When one first experiences God’s grace, mercy, and forgiveness through faith in Jesus, it is a wonderful thing. I remember a song back in the 1960s before I was a believer, that made it high up on the charts. I think it might have been number one for a little while. It was by the Edwin Hawkin Singers, and it was “Oh, Happy Day.” The happy day was when Jesus washed my sins away. It’s hard to imagine that a song about the wonders of salvation in Christ made it to the popular charts at all and possibly to number one. But it did.  Unfortunately, the joy of salvation seems much more profound at first. Something happens to our human psyches after some time passes. We begin to take things for granted and look for a new, different, and more earthly pleasure. It doesn’t take long for the aura of our initial salvation to wear off. As a matter of fact, it didn’t take very long for the Galatians to turn their attention from their Savior to their own efforts again. Paul says so in Galatians 1:6. He writes, “I am astonished that you are so quickly deserting him who called you in the grace of Christ and are turning to a different gospel.”

 The term translated by “deserting” in many modern translations was always confusing to me when I studied King James. It says, “Removed from.” But it has been widely acknowledged that the phrase in Greek translated as “deserting” is actually a Military term. It’s used by those who deserted in times of war. According to Richison, “The Galatians changed from the gospel of grace to the gospel of works. They became renegades from the true gospel and capitulated to another gospel. The present tense indicates that the defection of the Galatians from the gospel of grace is not yet complete. They are still in the process of shifting to another gospel. They are transposing the gospel from grace to legalism. They are altering the gospel itself and thus were deserting or turning apostate from the true gospel. This changes the nature of the gospel into a works gospel.” James Boice says, “It is not merely that they have deserted an idea or a movement; rather, they have deserted the very one who had called them to faith. This one is God the Father. According to Paul’s reasoning, embracing legalism means rejecting God because it means substituting man for God in one’s life.”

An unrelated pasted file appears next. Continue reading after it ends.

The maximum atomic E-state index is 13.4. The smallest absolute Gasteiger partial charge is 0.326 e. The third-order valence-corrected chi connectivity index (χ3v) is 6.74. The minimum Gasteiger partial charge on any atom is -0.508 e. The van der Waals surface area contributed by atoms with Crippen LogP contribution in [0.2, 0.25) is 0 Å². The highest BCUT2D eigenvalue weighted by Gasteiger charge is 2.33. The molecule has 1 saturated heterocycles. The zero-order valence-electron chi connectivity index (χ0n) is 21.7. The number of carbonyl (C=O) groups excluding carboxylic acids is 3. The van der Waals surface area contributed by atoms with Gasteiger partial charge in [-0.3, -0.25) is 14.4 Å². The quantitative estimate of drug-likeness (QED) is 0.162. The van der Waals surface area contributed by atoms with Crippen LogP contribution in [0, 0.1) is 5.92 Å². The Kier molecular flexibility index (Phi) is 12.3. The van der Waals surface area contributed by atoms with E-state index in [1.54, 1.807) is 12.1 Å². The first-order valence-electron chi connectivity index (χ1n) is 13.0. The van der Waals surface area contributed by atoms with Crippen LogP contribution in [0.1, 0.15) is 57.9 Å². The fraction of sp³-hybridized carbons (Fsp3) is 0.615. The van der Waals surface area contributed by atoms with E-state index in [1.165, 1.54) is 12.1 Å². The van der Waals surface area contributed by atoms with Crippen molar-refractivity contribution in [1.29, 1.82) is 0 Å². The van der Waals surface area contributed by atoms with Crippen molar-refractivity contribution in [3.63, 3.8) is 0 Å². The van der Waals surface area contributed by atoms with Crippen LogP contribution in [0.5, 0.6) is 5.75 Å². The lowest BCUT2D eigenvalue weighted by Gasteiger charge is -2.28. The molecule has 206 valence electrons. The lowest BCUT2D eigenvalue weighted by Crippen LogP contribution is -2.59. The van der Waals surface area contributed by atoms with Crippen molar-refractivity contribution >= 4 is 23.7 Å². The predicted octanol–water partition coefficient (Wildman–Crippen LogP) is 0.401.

We are “called in the Grace of Christ.” This means that it is the Grace that comes through faith in Christ’s finished work on the cross to which we’ve been called to come for salvation. Christ procured our salvation for us on the cross. It comes to us as a gift. That means it’s all of Grace, not of works. Richison adds, “It comes from the unadulterated generosity of God with no strings attached. Christians are the objects of God’s eternal favor. To revert to law is to completely miss this truth. God saves and sustains us by the finished work of Christ on the cross.” Some people today, much like the Galatians of Paul’s day, believe that some form of religious ritual, performance, or sacrifice is essential in order to receive God’s grace. This is patently false! Others might believe that Grace saves them through faith in the finished work of Christ on the cross, but that works must sustain their salvation. That is also patently false and makes our salvation dependent upon ourselves and not on the wonderful, marvelous grace of our God and Father and His Son, the Lord Jesus Christ. It’s only when we recognize the complete sufficiency of Christ in our salvation that we can sing, “Oh, happy day!”